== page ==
Proposals for compulsory microchipping of dogs and the reintroduction of licensing with restrictions on ownership have been welcomed by the community safety minister.
Roseanna Cunningham, who was bitten on the face by a dachshund as a child, said "it is hard to make an argument against mandatory microchipping".
Glasgow Provan MSP Paul Martin led a member's debate at Holyrood on the effectiveness of dog controls and said the attack on eight-year-old Broagan McCuaig by two American bulldogs in his constituency in October reinforced the need for tougher laws.
First Minister Alex Salmond, who met Broagan's parents and other dog-attack victims last month, has launched a consultation and summit on responsible ownership, and listened to Mr Martin's arguments in a rare appearance at a member's debate.
Mr Martin, a Labour MSP, said the lack of compulsory microchipping and licensing suggests MSPs "are not serious about ensuring responsible dog ownership".
But SNP MSP Christine Grahame, convener of Holyrood's Justice Committee, said irresponsible owners will still flout the law and may try to remove the chips. He also said record-keeping may be difficult when dogs change hands.
Conservative justice spokeswoman Margaret Mitchell said breeders should be made to chip dogs rather than owners.
Mr Martin welcomed the First Minister's regard for dog attack victims and his focus on responsible ownership.
He said: "Thousands of incidents involving out-of-control dogs have been recorded over the last five years in Scotland and there has been a 17% increase in such incidents.
"A lack of compulsory microchipping, or any kind of mandatory licensing, suggests to me that we are not serious about ensuring responsible dog ownership."
Ms Cunningham said: "On a personal level, it's hard to make an argument against mandatory microchipping in the current circumstances.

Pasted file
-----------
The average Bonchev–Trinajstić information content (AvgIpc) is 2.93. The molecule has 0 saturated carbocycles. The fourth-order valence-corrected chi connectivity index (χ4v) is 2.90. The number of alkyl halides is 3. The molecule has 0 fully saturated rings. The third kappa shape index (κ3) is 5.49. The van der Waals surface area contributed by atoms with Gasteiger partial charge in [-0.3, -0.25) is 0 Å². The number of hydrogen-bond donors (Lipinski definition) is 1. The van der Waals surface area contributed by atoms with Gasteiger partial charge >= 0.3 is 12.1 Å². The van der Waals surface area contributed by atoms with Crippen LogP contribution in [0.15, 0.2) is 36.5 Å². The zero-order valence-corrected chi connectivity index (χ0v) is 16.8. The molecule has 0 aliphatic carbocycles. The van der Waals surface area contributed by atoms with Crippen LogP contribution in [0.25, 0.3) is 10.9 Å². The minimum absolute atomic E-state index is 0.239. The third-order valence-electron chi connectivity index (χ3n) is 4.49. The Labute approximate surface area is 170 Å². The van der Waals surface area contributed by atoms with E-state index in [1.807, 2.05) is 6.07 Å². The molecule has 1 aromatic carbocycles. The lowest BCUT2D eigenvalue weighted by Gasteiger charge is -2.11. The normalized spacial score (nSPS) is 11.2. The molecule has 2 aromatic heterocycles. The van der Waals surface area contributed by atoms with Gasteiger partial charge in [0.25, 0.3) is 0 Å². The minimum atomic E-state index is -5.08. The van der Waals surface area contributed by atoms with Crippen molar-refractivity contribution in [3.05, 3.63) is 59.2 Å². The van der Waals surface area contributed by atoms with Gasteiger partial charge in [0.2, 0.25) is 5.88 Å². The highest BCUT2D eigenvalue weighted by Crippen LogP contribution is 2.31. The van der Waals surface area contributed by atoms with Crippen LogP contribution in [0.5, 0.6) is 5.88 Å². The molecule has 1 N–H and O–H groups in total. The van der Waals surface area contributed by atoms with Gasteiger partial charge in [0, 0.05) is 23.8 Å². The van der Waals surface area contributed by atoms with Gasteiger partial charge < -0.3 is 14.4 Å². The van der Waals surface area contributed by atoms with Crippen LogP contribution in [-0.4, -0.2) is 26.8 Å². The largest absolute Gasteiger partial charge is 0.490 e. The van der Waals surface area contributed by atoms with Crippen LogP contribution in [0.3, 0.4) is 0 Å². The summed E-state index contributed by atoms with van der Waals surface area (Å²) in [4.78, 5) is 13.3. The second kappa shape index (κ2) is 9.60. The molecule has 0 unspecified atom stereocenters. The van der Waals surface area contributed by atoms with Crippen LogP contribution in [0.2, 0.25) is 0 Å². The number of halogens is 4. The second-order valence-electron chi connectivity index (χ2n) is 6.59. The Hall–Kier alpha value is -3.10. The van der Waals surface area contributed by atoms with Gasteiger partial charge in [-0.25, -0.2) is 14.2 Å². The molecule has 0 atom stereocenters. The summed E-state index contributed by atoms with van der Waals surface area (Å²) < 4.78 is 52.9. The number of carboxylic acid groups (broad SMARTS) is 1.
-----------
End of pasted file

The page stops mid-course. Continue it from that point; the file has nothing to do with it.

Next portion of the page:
"Compulsory microchipping could reinforce the responsibility an owner should have for their dog's well-being and we want to talk to people about the practicality and effectiveness of widespread microchipping of all dogs.
"The reintroduction of dog licensing would have to be done on a different basis than before, because it was ineffective before.
"It could be done in conjunction with mandatory microchipping - the two are not mutually exclusive - and I think those two things together would probably promote responsible dog ownership.
"I do think there ought to be some question of criteria for ownership which needs to be part of dog licensing to ensure that owners are suitable."
Ms Mitchell said: "It's important not to exaggerate the potential impact microchipping could have on ensuring responsible ownership.
"When licensing of dogs was mandatory, it is estimated that only 50% of owners held a license.
"Irresponsible owners will continue to be irresponsible, so it therefore makes sense for breeders to microchip the dogs they sell."
Mr Martin also called for a restricted breeds list but this was met with scepticism.
Mr Grahame, who was the principle author of the Control of Dogs Act 2010, said: "So many dogs involved are crossbreeds and a problem with the Dangerous Dogs Act was it gave four breeds of dog which were not the dogs doing these awful attacks.
"I am absolutely for universal microchipping but I have issues with it being mandatory.
"Will the bad owners who breed dogs as aggressive weapons to tear other dogs apart in dog baiting have their dogs microchipped? I don't think so.
"What would happen to people who have their dogs stolen for use in baiting? They can be removed using a wretched evil process. Who will update the records of the microchipping?
"The changing of hands of dogs is a difficult issue."
Ms Cunningham said: "I would caution on the listing of breeds.
"I understand why people raise it, but from personal experience the only time I have been bitten by a dog in my life, when I was a small child and bitten on the face, it was a dachshund. I'm pretty sure a dachshund would never be listed."